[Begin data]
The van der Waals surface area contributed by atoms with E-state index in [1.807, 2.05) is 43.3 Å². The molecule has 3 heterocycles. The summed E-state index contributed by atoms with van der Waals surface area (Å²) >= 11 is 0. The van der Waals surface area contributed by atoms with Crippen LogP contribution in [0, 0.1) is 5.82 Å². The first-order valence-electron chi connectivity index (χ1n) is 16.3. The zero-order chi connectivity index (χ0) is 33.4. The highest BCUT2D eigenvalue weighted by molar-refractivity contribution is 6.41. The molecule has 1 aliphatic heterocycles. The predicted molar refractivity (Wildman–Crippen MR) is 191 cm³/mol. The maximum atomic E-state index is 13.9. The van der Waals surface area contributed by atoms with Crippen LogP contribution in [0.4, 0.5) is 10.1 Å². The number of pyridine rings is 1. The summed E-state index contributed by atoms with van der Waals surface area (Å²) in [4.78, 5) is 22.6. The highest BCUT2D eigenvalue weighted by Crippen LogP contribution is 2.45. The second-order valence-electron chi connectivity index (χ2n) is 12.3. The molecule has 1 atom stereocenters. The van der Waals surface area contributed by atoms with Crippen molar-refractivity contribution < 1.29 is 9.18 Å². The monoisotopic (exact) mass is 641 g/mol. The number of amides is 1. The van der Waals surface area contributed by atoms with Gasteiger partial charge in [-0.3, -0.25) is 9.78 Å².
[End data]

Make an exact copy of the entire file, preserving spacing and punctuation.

The van der Waals surface area contributed by atoms with E-state index in [1.807, 2.05) is 43.3 Å². The molecule has 3 heterocycles. The summed E-state index contributed by atoms with van der Waals surface area (Å²) >= 11 is 0. The van der Waals surface area contributed by atoms with Crippen LogP contribution in [0, 0.1) is 5.82 Å². The first-order valence-electron chi connectivity index (χ1n) is 16.3. The zero-order chi connectivity index (χ0) is 33.4. The highest BCUT2D eigenvalue weighted by molar-refractivity contribution is 6.41. The molecule has 1 aliphatic heterocycles. The predicted molar refractivity (Wildman–Crippen MR) is 191 cm³/mol. The maximum atomic E-state index is 13.9. The van der Waals surface area contributed by atoms with Crippen LogP contribution in [0.4, 0.5) is 10.1 Å². The number of pyridine rings is 1. The summed E-state index contributed by atoms with van der Waals surface area (Å²) in [4.78, 5) is 22.6. The highest BCUT2D eigenvalue weighted by Crippen LogP contribution is 2.45. The second-order valence-electron chi connectivity index (χ2n) is 12.3. The molecule has 1 atom stereocenters. The van der Waals surface area contributed by atoms with Crippen molar-refractivity contribution < 1.29 is 9.18 Å². The monoisotopic (exact) mass is 641 g/mol. The number of amides is 1. The van der Waals surface area contributed by atoms with Gasteiger partial charge in [-0.3, -0.25) is 9.78 Å².